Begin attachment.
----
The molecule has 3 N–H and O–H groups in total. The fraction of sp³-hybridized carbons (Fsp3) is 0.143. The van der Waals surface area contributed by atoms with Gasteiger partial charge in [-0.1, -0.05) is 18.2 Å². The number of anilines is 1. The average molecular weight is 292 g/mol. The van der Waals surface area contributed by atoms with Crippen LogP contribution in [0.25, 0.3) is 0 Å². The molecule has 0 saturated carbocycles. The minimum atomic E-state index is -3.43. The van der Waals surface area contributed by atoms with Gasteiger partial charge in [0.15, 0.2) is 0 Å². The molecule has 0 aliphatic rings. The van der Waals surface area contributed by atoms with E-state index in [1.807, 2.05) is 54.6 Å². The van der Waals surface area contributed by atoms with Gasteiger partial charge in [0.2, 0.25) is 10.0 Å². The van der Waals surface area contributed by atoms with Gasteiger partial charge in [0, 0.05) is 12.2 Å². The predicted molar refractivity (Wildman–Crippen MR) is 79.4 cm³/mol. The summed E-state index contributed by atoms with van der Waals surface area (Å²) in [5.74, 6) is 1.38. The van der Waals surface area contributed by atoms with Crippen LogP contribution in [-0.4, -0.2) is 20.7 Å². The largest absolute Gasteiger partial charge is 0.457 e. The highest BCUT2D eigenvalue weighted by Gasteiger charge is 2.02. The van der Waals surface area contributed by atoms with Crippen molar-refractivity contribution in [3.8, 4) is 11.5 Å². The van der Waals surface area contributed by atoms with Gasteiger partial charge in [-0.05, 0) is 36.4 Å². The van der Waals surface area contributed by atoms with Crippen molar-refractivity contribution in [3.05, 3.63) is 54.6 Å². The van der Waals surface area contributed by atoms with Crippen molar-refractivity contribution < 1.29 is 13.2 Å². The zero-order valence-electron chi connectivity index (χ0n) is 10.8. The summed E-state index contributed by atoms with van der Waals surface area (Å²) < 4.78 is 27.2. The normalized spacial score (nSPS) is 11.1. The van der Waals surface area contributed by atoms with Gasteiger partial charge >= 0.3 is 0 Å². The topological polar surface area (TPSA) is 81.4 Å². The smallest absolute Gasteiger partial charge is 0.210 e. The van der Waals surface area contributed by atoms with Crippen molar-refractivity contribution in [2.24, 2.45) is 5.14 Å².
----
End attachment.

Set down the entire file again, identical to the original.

The molecule has 3 N–H and O–H groups in total. The fraction of sp³-hybridized carbons (Fsp3) is 0.143. The van der Waals surface area contributed by atoms with Gasteiger partial charge in [-0.1, -0.05) is 18.2 Å². The number of anilines is 1. The average molecular weight is 292 g/mol. The van der Waals surface area contributed by atoms with Crippen LogP contribution in [0.25, 0.3) is 0 Å². The molecule has 0 saturated carbocycles. The minimum atomic E-state index is -3.43. The van der Waals surface area contributed by atoms with Gasteiger partial charge in [0.15, 0.2) is 0 Å². The molecule has 0 aliphatic rings. The van der Waals surface area contributed by atoms with E-state index in [1.807, 2.05) is 54.6 Å². The van der Waals surface area contributed by atoms with Gasteiger partial charge in [0.2, 0.25) is 10.0 Å². The van der Waals surface area contributed by atoms with Gasteiger partial charge in [0, 0.05) is 12.2 Å². The predicted molar refractivity (Wildman–Crippen MR) is 79.4 cm³/mol. The summed E-state index contributed by atoms with van der Waals surface area (Å²) in [5.74, 6) is 1.38. The van der Waals surface area contributed by atoms with Crippen LogP contribution in [-0.4, -0.2) is 20.7 Å². The largest absolute Gasteiger partial charge is 0.457 e. The highest BCUT2D eigenvalue weighted by Gasteiger charge is 2.02. The van der Waals surface area contributed by atoms with Crippen molar-refractivity contribution in [3.8, 4) is 11.5 Å². The van der Waals surface area contributed by atoms with Gasteiger partial charge in [-0.05, 0) is 36.4 Å². The van der Waals surface area contributed by atoms with Crippen molar-refractivity contribution in [3.05, 3.63) is 54.6 Å². The van der Waals surface area contributed by atoms with Crippen molar-refractivity contribution < 1.29 is 13.2 Å². The zero-order valence-electron chi connectivity index (χ0n) is 10.8. The summed E-state index contributed by atoms with van der Waals surface area (Å²) < 4.78 is 27.2. The normalized spacial score (nSPS) is 11.1. The van der Waals surface area contributed by atoms with Gasteiger partial charge >= 0.3 is 0 Å². The topological polar surface area (TPSA) is 81.4 Å². The smallest absolute Gasteiger partial charge is 0.210 e. The van der Waals surface area contributed by atoms with Crippen molar-refractivity contribution in [2.24, 2.45) is 5.14 Å².